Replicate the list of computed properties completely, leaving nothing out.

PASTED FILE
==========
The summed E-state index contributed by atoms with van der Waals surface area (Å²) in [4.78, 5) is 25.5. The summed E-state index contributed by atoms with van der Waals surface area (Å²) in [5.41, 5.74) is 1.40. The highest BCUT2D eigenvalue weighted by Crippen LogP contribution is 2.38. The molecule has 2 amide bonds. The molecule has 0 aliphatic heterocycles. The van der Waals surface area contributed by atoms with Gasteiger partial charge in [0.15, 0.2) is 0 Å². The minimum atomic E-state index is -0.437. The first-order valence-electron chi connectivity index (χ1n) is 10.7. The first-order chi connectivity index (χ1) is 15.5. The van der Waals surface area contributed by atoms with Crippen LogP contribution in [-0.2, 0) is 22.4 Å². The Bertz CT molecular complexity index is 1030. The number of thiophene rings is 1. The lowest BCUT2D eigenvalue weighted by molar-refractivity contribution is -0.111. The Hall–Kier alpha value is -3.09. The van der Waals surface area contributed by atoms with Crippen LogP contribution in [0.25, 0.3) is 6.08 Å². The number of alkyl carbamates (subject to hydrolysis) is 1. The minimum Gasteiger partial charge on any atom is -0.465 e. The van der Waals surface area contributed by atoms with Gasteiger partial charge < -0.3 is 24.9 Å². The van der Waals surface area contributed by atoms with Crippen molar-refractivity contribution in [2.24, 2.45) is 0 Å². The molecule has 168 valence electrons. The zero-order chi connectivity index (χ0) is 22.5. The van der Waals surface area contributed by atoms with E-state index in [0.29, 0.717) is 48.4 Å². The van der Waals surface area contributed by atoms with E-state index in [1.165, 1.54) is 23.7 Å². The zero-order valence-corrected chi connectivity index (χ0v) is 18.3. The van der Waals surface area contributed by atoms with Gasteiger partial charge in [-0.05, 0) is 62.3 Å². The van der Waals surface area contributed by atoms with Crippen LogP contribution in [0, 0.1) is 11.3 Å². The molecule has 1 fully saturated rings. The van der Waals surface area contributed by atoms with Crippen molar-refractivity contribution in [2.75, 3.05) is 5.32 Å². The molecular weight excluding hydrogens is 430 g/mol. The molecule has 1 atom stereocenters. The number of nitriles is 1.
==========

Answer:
The summed E-state index contributed by atoms with van der Waals surface area (Å²) in [4.78, 5) is 25.5. The summed E-state index contributed by atoms with van der Waals surface area (Å²) in [5.41, 5.74) is 1.40. The highest BCUT2D eigenvalue weighted by Crippen LogP contribution is 2.38. The molecule has 2 amide bonds. The molecule has 0 aliphatic heterocycles. The van der Waals surface area contributed by atoms with Gasteiger partial charge in [0.15, 0.2) is 0 Å². The minimum atomic E-state index is -0.437. The first-order valence-electron chi connectivity index (χ1n) is 10.7. The first-order chi connectivity index (χ1) is 15.5. The van der Waals surface area contributed by atoms with Crippen LogP contribution in [-0.2, 0) is 22.4 Å². The Bertz CT molecular complexity index is 1030. The number of thiophene rings is 1. The lowest BCUT2D eigenvalue weighted by molar-refractivity contribution is -0.111. The Hall–Kier alpha value is -3.09. The van der Waals surface area contributed by atoms with Crippen LogP contribution in [0.25, 0.3) is 6.08 Å². The number of alkyl carbamates (subject to hydrolysis) is 1. The minimum Gasteiger partial charge on any atom is -0.465 e. The van der Waals surface area contributed by atoms with Gasteiger partial charge < -0.3 is 24.9 Å². The van der Waals surface area contributed by atoms with Crippen molar-refractivity contribution in [2.24, 2.45) is 0 Å². The molecule has 168 valence electrons. The zero-order chi connectivity index (χ0) is 22.5. The van der Waals surface area contributed by atoms with E-state index in [0.29, 0.717) is 48.4 Å². The van der Waals surface area contributed by atoms with E-state index in [1.165, 1.54) is 23.7 Å². The zero-order valence-corrected chi connectivity index (χ0v) is 18.3. The van der Waals surface area contributed by atoms with Gasteiger partial charge in [-0.05, 0) is 62.3 Å². The van der Waals surface area contributed by atoms with Crippen LogP contribution in [0, 0.1) is 11.3 Å². The molecule has 1 fully saturated rings. The van der Waals surface area contributed by atoms with Crippen molar-refractivity contribution in [2.75, 3.05) is 5.32 Å². The molecular weight excluding hydrogens is 430 g/mol. The molecule has 1 atom stereocenters. The number of nitriles is 1.